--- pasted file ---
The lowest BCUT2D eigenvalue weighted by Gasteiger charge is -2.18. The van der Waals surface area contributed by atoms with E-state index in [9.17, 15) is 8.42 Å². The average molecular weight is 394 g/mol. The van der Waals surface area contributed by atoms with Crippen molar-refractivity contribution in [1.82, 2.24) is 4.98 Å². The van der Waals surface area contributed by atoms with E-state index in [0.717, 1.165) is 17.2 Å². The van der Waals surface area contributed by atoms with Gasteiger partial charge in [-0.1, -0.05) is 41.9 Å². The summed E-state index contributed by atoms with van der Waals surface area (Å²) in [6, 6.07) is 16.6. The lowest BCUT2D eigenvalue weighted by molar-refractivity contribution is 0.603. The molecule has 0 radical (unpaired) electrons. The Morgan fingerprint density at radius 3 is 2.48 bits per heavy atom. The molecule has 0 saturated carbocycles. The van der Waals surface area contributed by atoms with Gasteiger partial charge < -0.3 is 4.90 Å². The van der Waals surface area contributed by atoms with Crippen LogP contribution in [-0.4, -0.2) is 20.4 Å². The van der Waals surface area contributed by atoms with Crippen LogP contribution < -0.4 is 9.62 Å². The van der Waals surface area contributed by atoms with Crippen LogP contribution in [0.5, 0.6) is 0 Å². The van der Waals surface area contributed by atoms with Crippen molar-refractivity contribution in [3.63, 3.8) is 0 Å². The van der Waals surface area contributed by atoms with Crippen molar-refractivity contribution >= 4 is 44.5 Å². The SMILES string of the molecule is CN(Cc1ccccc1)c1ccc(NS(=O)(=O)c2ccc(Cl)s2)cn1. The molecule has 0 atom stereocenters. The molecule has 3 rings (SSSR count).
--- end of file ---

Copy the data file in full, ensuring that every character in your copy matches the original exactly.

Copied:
The lowest BCUT2D eigenvalue weighted by Gasteiger charge is -2.18. The van der Waals surface area contributed by atoms with E-state index in [9.17, 15) is 8.42 Å². The average molecular weight is 394 g/mol. The van der Waals surface area contributed by atoms with Crippen molar-refractivity contribution in [1.82, 2.24) is 4.98 Å². The van der Waals surface area contributed by atoms with E-state index in [0.717, 1.165) is 17.2 Å². The van der Waals surface area contributed by atoms with Gasteiger partial charge in [-0.1, -0.05) is 41.9 Å². The summed E-state index contributed by atoms with van der Waals surface area (Å²) in [6, 6.07) is 16.6. The lowest BCUT2D eigenvalue weighted by molar-refractivity contribution is 0.603. The molecule has 0 radical (unpaired) electrons. The Morgan fingerprint density at radius 3 is 2.48 bits per heavy atom. The molecule has 0 saturated carbocycles. The van der Waals surface area contributed by atoms with Gasteiger partial charge < -0.3 is 4.90 Å². The van der Waals surface area contributed by atoms with Crippen LogP contribution in [-0.4, -0.2) is 20.4 Å². The van der Waals surface area contributed by atoms with Crippen LogP contribution < -0.4 is 9.62 Å². The van der Waals surface area contributed by atoms with Crippen LogP contribution in [0.5, 0.6) is 0 Å². The van der Waals surface area contributed by atoms with Crippen molar-refractivity contribution in [3.63, 3.8) is 0 Å². The van der Waals surface area contributed by atoms with Crippen molar-refractivity contribution >= 4 is 44.5 Å². The SMILES string of the molecule is CN(Cc1ccccc1)c1ccc(NS(=O)(=O)c2ccc(Cl)s2)cn1. The molecule has 0 atom stereocenters. The molecule has 3 rings (SSSR count).